# Collision Free Smooth Path for Mobile Robots in Cluttered Environment Using an Economical Clamped Cubic B-Spline

## Abstract

**:**

## 1. Introduction

- Post smoothing collision checking and curve improvement.
- Economical control point adjustment technique.
- Automated knot vector generation according to planned path.
- Improved execution time and path length.
- More closer to the originally planned path.

## 2. Preliminaries

## 3. Related Work

## 4. Proposed Smoothing Algorithm

Algorithm 1: Clamped B-Spline Smoothing Algorithm. |

## 5. Results and Discussion

#### 5.1. Performance Metrics

**Total Path Length:**The total length of path (measured in meters) directly affects the total operational time to cover the distance and the total energy consumption of the mobile robot. Therefore, the short length of smooth path is also desirable leading to energy efficiency: 1 grid cell in grid occupancy map = 1 m.**Run Time:**The Computational time (measured in unit second) s required to compute the solution is a prominent efficiency indicator of the proposed approach.**Collision-free smoothness:**It is the most crucial metric as a smooth path obtained in minimal computational time with required continuity and short length will be of no use if it is not free from collision. Once the post smoothing process provides a collision free smooth path, it is applicable to follow.

#### 5.2. Experimental Cases

- Collision checking is performed after smoothness application until all collisions are eliminated.
- Post collision path improvement.
- Collision based control point adjustment. Point insertion is avoided in collision free curve segments. New control points are inserted only in segments where collision occurs, and hence offers a need based and efficient point insertion scheme.
- Automated knot vector generation.
- Approximation with more close following of the planned path.
- Obeys convex hull property and lies within a boundary of a planner generated path.
- No stitching or joining points required, one whole single curve represents the smooth curve for the path.

## 6. Conclusions and Future Directions

## Funding

## Conflicts of Interest

## Abbreviations

UAV | Unmanned Aerial Vehicle |

CAGD | Computer Aided Graphic Design |

RRT | Rapidly Exploring Random Tree |

RRT* | Rapidly Exploring Random Tree Star |

RRT*-AB | RRT*-Adjustable Bounds |

MEA* | Memory Efficient A* |

ROS | Robot Operating System |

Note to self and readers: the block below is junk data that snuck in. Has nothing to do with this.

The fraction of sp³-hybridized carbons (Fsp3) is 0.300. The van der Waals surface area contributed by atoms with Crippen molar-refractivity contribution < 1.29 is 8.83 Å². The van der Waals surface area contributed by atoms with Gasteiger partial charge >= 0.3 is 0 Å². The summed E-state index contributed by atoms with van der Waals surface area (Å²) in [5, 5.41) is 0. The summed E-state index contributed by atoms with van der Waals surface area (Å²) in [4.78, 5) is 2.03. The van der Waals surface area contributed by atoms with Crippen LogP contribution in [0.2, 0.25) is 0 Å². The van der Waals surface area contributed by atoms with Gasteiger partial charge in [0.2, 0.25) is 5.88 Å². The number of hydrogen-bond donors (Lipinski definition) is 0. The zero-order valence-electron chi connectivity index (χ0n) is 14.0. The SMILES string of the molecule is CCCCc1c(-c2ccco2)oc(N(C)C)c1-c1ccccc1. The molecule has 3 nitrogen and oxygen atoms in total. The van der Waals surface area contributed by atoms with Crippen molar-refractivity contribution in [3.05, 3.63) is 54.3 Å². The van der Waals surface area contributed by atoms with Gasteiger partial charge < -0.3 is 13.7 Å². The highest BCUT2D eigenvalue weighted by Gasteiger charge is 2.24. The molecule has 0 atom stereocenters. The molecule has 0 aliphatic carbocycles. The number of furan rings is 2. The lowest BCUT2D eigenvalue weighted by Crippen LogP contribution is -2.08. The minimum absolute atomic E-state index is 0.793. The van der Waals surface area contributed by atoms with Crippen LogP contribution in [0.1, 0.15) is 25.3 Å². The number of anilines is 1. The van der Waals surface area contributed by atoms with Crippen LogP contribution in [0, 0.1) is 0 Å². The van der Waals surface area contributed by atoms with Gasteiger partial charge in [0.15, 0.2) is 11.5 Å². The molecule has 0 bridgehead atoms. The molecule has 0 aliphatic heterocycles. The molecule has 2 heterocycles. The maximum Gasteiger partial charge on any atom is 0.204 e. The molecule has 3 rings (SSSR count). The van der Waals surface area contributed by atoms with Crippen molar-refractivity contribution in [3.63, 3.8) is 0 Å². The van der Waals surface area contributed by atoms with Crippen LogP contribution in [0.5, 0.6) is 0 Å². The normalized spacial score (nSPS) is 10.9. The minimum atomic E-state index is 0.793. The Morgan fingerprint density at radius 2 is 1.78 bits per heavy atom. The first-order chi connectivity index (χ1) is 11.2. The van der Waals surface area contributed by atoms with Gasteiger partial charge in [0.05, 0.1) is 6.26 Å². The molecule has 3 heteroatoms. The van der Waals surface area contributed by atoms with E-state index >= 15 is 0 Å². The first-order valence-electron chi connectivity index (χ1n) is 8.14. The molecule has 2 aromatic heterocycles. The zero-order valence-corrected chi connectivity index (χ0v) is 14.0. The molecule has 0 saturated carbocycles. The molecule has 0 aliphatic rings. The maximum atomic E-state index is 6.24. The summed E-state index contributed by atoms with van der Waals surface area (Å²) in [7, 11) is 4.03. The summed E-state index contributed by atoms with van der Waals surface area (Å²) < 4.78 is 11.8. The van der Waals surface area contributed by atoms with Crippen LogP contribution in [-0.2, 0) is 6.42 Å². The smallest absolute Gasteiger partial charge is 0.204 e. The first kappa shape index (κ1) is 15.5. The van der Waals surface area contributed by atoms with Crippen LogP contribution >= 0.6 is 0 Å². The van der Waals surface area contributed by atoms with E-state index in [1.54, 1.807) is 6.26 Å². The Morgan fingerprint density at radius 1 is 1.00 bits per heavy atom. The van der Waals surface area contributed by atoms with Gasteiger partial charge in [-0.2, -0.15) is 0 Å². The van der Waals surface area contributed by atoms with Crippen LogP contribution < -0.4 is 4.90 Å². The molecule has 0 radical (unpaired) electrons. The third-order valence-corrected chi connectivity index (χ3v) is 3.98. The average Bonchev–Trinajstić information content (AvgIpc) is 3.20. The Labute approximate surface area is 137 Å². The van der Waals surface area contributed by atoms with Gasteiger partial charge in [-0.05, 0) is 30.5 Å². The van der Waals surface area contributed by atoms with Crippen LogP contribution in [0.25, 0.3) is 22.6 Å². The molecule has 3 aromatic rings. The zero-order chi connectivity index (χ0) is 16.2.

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**Figure 5.**Phases of proposed smoothing approach using unstructured complex environment. (

**a**) Path generation by RRT*-AB, (

**b**) B-Spline application, (

**c**) Post smoothing collision, (

**d**) Mid-point insertion in segment of collision, (

**e**) Final smooth path.

**Figure 7.**Comparison of experimental results of proposed algorithm with the state-of-the-art spline-based algorithm [13], case 1 structured map, case 2 complex un-structured map, and case 3 dense structure environment. (

**a**) Case 1 Elbanhawi et al. [13], (

**b**) Case 1 Proposed, (

**c**) Case 2 Elbanhawi et al. [13], (

**d**) Case 2 proposed, (

**e**) Case 3 Elbanhawi et al. [13], (

**f**) Case 3 proposed.

Case | Metric | Elbanhawi et al. [13] | Proposed Approach |
---|---|---|---|

Case 1: Simple Structured Map | Collision Status | Collision free | Collision free |

Path Cost | 31 m | 29 m | |

Run Time | 0.24 s | 0.17 s | |

Case 2: Complex Un-structured Map | Collision Status | Collision | Collision free |

Path Cost | NA | 111 m | |

Run Time | NA | 0.22 s | |

Case 3: Dense Cluttered Un-Structured Map | Collision Status | Collision | Collision free |

Path Cost | NA | 119 m | |

Run Time | NA | 0.27 s |

**Table 2.**Feature comparison of the proposed approach with cubic spline-based state of the art [13].

Features | Elbanhawi et al. [13] | Proposed Approach |
---|---|---|

Collision detection and smooth path regeneration strategy | No | Yes |

Economical point insertion | No | Yes |

Suitable for unstructured complex environment | No | Yes |

Auto knot vector generation | No | Yes |

Features | Yang et al. [22] | Huh et al. [26] | Elbanhawi et al. [13] | Proposed Approach |
---|---|---|---|---|

Continuity | ${G}^{2}$ | ${G}^{2}$ | ${C}^{2}$ | ${C}^{2}$ |

Degree Independence | No | No | Yes | Yes |

Local Control | No | No | Yes | Yes |

Avoiding Stitching Discontinuity | No | No | Yes | Yes |

Curvature Management | No | No | Yes | No |

Collision Checking | Partially | No | No | Yes |

Tested on Unstructured map | No | No | No | Yes |

Post Smoothness Collision Checking and Elimination | Partially | No | No | Yes |

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**MDPI and ACS Style**

Noreen, I.
Collision Free Smooth Path for Mobile Robots in Cluttered Environment Using an Economical Clamped Cubic B-Spline. *Symmetry* **2020**, *12*, 1567.
https://doi.org/10.3390/sym12091567

**AMA Style**

Noreen I.
Collision Free Smooth Path for Mobile Robots in Cluttered Environment Using an Economical Clamped Cubic B-Spline. *Symmetry*. 2020; 12(9):1567.
https://doi.org/10.3390/sym12091567

**Chicago/Turabian Style**

Noreen, Iram.
2020. "Collision Free Smooth Path for Mobile Robots in Cluttered Environment Using an Economical Clamped Cubic B-Spline" *Symmetry* 12, no. 9: 1567.
https://doi.org/10.3390/sym12091567